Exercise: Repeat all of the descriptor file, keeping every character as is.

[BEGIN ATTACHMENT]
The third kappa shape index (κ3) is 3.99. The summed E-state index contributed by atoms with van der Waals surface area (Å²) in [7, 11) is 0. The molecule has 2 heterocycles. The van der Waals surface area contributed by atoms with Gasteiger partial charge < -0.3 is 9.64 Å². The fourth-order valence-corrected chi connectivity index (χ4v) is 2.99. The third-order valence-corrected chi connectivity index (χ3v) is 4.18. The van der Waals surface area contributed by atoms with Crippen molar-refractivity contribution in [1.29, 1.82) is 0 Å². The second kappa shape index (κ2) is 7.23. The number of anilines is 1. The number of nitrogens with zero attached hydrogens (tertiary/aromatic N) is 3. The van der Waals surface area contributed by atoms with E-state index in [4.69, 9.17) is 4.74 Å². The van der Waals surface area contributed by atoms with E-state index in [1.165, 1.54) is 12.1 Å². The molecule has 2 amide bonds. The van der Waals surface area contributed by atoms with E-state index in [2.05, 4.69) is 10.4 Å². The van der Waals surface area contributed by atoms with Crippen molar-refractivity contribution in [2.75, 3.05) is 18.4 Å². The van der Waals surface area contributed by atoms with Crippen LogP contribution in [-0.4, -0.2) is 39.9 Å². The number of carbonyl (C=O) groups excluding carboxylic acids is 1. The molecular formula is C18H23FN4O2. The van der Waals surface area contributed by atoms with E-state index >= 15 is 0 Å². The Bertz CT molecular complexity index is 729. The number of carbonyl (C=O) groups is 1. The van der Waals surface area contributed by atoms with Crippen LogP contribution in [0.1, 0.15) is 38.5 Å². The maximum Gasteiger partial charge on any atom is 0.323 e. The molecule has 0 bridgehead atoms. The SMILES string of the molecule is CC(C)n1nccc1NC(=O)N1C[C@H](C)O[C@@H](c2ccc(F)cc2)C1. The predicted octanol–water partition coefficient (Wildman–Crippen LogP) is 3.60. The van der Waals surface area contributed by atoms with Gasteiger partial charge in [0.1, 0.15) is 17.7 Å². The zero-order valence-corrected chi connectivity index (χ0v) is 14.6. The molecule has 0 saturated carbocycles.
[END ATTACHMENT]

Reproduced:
The third kappa shape index (κ3) is 3.99. The summed E-state index contributed by atoms with van der Waals surface area (Å²) in [7, 11) is 0. The molecule has 2 heterocycles. The van der Waals surface area contributed by atoms with Gasteiger partial charge < -0.3 is 9.64 Å². The fourth-order valence-corrected chi connectivity index (χ4v) is 2.99. The third-order valence-corrected chi connectivity index (χ3v) is 4.18. The van der Waals surface area contributed by atoms with Crippen molar-refractivity contribution in [1.29, 1.82) is 0 Å². The second kappa shape index (κ2) is 7.23. The number of anilines is 1. The number of nitrogens with zero attached hydrogens (tertiary/aromatic N) is 3. The van der Waals surface area contributed by atoms with E-state index in [4.69, 9.17) is 4.74 Å². The van der Waals surface area contributed by atoms with E-state index in [1.165, 1.54) is 12.1 Å². The molecule has 2 amide bonds. The van der Waals surface area contributed by atoms with E-state index in [2.05, 4.69) is 10.4 Å². The van der Waals surface area contributed by atoms with Crippen molar-refractivity contribution in [2.75, 3.05) is 18.4 Å². The van der Waals surface area contributed by atoms with Crippen LogP contribution in [-0.4, -0.2) is 39.9 Å². The number of carbonyl (C=O) groups excluding carboxylic acids is 1. The molecular formula is C18H23FN4O2. The van der Waals surface area contributed by atoms with E-state index >= 15 is 0 Å². The Bertz CT molecular complexity index is 729. The number of carbonyl (C=O) groups is 1. The van der Waals surface area contributed by atoms with Crippen LogP contribution in [0.1, 0.15) is 38.5 Å². The maximum Gasteiger partial charge on any atom is 0.323 e. The molecule has 0 bridgehead atoms. The SMILES string of the molecule is CC(C)n1nccc1NC(=O)N1C[C@H](C)O[C@@H](c2ccc(F)cc2)C1. The predicted octanol–water partition coefficient (Wildman–Crippen LogP) is 3.60. The van der Waals surface area contributed by atoms with Gasteiger partial charge in [0.1, 0.15) is 17.7 Å². The zero-order valence-corrected chi connectivity index (χ0v) is 14.6. The molecule has 0 saturated carbocycles.